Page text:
Our first Harbor Seal pup of 2020 arrived at Wolf Hollow on May 31st. This is 3-4 weeks earlier than we usually see seal pups at the rehab center, because she came from Ocean Shores on the Olympic Peninsula where pupping season is earlier than it is around the San Juans.
She was seen alone for several days, and over the busy Memorial Day weekend, was constantly harassed by people trying to take photos or get her back into the water. A Washington Department of Fish and Wildlife biologist rescued the pup and took her to a vet clinic for initial care. When she arrived at Wolf Hollow, we discovered that she was emaciated (only weighed 14 pounds), dehydrated, had wounds on her flippers and had an umbilical infection, but she was active and had a very loud voice.
She started off in our seal nursery, being fed a special high-fat formula while she regained her strength, but has now progressed to swimming in a pool and learning to eat fish. Our naming theme this year is scientists, so she was named Fossey, after Dian Fossey, the American primatologist famous for her research on Mountain Gorillas.
Rylie grew up in Seattle and is proud to call Washington home. She began gaining wildlife rehabilitation experience in 2015 while attending Western Washington University, where she completed an interdisciplinary degree bringing Animal Husbandry and Wildlife Ecology together. During this time she volunteered many hours at Whatcom County Humane Society’s Wildlife Rehab Center and also completed their internship program. Rylie went on to do an internship at an accredited Wildcat Sanctuary, where she fulfilled her dream to work safely and professionally with big cats. Before finding her way to San Juan Island to pursue her next goal of earning a wildlife rehabilitation permit in WA, Rylie worked as a vet assistant with domestic felines. As our seasonal wildlife rehabber, Rylie will spend the next six months assisting other staff in animal care and training interns and volunteers.
Our first intern of 2020 is Shaelyn Campbell, who is currently a student at Washington State University, working towards her degree in Environmental Science, Wildlife Ecology and Conservation. Her animal care experience includes caring for family pets, showing goats for 4-H, working with horses and volunteering with WSU’s ungulate facility.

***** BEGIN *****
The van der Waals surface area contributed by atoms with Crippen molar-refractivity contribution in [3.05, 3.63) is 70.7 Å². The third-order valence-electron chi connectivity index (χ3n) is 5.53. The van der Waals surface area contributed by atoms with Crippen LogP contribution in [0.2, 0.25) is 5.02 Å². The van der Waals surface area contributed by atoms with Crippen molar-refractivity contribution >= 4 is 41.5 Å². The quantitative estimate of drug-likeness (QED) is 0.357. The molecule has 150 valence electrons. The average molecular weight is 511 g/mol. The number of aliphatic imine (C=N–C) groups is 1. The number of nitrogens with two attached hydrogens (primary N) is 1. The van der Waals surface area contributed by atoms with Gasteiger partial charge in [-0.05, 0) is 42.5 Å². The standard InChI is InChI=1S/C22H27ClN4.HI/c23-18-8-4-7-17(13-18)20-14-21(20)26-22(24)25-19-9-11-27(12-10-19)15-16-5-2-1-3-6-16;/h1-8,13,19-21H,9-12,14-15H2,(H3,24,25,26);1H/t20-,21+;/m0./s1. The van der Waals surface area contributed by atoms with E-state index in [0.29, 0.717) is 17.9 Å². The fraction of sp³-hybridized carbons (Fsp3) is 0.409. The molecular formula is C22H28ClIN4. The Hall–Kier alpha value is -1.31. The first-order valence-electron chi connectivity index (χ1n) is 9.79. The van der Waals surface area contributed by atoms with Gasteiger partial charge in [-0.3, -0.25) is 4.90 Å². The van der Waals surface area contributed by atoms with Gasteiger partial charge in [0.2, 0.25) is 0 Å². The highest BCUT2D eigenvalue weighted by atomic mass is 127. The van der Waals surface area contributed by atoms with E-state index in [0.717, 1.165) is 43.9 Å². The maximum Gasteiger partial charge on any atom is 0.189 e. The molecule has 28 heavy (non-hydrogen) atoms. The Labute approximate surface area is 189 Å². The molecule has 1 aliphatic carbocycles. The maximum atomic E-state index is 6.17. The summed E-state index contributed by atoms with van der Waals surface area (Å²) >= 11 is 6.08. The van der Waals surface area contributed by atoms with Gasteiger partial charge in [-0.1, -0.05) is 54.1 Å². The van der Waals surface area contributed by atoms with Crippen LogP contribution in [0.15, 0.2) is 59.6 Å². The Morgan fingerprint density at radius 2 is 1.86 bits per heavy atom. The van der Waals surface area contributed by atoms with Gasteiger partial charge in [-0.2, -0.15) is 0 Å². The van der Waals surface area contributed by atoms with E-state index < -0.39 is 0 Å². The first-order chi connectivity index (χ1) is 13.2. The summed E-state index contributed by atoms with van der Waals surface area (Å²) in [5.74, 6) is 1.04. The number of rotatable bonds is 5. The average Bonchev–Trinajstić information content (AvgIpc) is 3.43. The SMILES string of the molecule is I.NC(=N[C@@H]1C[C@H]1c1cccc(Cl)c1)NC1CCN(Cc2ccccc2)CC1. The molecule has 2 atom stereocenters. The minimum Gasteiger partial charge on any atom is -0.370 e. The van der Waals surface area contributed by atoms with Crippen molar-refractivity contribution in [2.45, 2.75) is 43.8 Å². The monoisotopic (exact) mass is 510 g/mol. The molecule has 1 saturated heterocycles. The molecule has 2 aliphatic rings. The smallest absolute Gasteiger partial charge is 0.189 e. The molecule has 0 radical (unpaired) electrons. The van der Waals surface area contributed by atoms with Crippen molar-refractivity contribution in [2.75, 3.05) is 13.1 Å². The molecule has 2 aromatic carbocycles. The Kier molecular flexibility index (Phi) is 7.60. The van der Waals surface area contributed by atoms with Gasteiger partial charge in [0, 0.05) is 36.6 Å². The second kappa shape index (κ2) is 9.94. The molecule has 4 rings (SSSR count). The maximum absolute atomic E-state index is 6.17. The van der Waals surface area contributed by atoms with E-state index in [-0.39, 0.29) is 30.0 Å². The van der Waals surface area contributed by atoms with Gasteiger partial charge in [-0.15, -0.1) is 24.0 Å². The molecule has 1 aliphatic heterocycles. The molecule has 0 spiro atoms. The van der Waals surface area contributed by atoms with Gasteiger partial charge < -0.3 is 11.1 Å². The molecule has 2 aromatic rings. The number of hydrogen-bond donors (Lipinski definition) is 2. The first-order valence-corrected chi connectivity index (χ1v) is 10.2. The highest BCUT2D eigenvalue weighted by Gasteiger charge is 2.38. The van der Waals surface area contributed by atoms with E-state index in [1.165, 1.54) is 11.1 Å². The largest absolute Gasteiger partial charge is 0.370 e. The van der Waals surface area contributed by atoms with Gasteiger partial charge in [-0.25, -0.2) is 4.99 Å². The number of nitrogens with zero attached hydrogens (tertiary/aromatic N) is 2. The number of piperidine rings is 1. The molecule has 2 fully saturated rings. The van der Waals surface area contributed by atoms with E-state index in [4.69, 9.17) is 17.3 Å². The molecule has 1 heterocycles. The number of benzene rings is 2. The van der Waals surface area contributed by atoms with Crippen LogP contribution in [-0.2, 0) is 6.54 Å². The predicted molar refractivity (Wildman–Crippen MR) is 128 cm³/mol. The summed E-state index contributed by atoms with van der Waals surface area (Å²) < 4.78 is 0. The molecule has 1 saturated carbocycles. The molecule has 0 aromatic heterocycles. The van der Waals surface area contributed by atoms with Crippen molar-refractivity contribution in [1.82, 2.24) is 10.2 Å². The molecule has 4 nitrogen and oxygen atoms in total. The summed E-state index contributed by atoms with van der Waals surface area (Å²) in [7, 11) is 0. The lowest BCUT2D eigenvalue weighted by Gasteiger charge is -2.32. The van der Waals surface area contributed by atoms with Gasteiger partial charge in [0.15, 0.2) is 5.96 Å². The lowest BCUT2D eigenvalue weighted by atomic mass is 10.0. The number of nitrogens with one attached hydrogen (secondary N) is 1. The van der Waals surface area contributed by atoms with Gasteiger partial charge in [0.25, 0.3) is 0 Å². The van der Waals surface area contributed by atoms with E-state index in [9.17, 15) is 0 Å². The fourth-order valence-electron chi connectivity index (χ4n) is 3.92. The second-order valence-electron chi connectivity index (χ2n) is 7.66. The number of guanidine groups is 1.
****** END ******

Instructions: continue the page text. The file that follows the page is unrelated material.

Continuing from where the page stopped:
Our second intern, Zoe Halliday is also a student at Washington State University, pursuing a degree in Wildlife Ecology, with a minor in Forestry. She grew up on San Juan Island and has worked at a number of farms where she gained experience dealing with cows, sheep, chickens and goats. She has also cared for family pets, ranging from hedgehogs to snakes, and has many years of experience riding and training horses.
Victoria Robertson joined our intern team in mid-June. She is currently a student at Western Washington University, working towards a degree in Environmental Science, specializing in Freshwater and Terrestrial Ecology. Victoria has cared for a wide range of pets including fish, hamsters, dogs, rabbits and horses, throughout her life, and at an early age developed a reverence for the nature of wild places. She plans to go on to a career in wildlife ecology, focusing on conservation and restoration.
Alyssa Nelson joined us in late June, as our fourth intern of 2020. Her hometown is Mt Vernon, WA, but she is currently a senior at Oregon State University, where she will soon graduate with a degree in Animal Science, with a minor in Fisheries and Wildlife Biology. Alyssa has a wide variety of animal experience, ranging from volunteering at an exotic animal rescue and at the university’s sheep center, to carrying out seabird behavior monitoring on the Oregon coast. She will be with us through till mid-October.
Wolf Hollow is still open and willing to help wildlife!
With the recent Washington State “Stay Home Stay Healthy” mandate, we have made further changes to our operation, but we are still available to take care of injured and orphaned wildlife, and to answer your wildlife questions over the phone.